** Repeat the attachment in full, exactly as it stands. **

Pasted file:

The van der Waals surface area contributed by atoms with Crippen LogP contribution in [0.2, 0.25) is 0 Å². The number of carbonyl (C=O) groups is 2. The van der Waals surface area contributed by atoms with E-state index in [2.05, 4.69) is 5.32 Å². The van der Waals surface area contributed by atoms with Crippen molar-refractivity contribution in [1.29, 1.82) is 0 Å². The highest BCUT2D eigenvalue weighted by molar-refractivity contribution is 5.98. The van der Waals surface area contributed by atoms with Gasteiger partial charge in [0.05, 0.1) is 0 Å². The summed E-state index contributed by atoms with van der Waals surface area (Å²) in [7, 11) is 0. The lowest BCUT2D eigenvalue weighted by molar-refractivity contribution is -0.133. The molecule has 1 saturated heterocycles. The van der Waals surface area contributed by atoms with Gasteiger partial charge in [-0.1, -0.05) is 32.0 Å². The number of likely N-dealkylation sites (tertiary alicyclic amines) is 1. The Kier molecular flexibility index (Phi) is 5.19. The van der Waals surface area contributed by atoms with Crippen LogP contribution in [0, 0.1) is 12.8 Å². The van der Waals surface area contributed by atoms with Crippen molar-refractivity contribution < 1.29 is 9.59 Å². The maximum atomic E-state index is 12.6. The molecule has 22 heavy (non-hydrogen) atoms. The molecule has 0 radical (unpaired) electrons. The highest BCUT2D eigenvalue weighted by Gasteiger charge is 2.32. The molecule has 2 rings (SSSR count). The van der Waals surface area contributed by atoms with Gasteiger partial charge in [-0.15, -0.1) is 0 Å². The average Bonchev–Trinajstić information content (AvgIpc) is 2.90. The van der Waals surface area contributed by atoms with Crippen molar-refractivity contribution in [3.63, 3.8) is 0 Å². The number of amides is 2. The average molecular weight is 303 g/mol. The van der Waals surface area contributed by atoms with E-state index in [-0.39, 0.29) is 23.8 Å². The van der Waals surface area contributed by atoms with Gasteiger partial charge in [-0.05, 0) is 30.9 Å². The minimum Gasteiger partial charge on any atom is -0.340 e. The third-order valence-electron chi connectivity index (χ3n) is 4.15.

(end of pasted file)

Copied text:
The van der Waals surface area contributed by atoms with Crippen LogP contribution in [0.2, 0.25) is 0 Å². The number of carbonyl (C=O) groups is 2. The van der Waals surface area contributed by atoms with E-state index in [2.05, 4.69) is 5.32 Å². The van der Waals surface area contributed by atoms with Crippen molar-refractivity contribution in [1.29, 1.82) is 0 Å². The highest BCUT2D eigenvalue weighted by molar-refractivity contribution is 5.98. The van der Waals surface area contributed by atoms with Gasteiger partial charge in [0.05, 0.1) is 0 Å². The summed E-state index contributed by atoms with van der Waals surface area (Å²) in [7, 11) is 0. The lowest BCUT2D eigenvalue weighted by molar-refractivity contribution is -0.133. The molecule has 1 saturated heterocycles. The van der Waals surface area contributed by atoms with Gasteiger partial charge in [-0.1, -0.05) is 32.0 Å². The number of likely N-dealkylation sites (tertiary alicyclic amines) is 1. The Kier molecular flexibility index (Phi) is 5.19. The van der Waals surface area contributed by atoms with Crippen LogP contribution in [0, 0.1) is 12.8 Å². The van der Waals surface area contributed by atoms with Crippen molar-refractivity contribution < 1.29 is 9.59 Å². The maximum atomic E-state index is 12.6. The molecule has 22 heavy (non-hydrogen) atoms. The molecule has 0 radical (unpaired) electrons. The highest BCUT2D eigenvalue weighted by Gasteiger charge is 2.32. The molecule has 2 rings (SSSR count). The van der Waals surface area contributed by atoms with Gasteiger partial charge in [-0.15, -0.1) is 0 Å². The average Bonchev–Trinajstić information content (AvgIpc) is 2.90. The van der Waals surface area contributed by atoms with Crippen molar-refractivity contribution in [3.63, 3.8) is 0 Å². The number of amides is 2. The average molecular weight is 303 g/mol. The van der Waals surface area contributed by atoms with E-state index in [-0.39, 0.29) is 23.8 Å². The van der Waals surface area contributed by atoms with Gasteiger partial charge in [-0.05, 0) is 30.9 Å². The minimum Gasteiger partial charge on any atom is -0.340 e. The third-order valence-electron chi connectivity index (χ3n) is 4.15.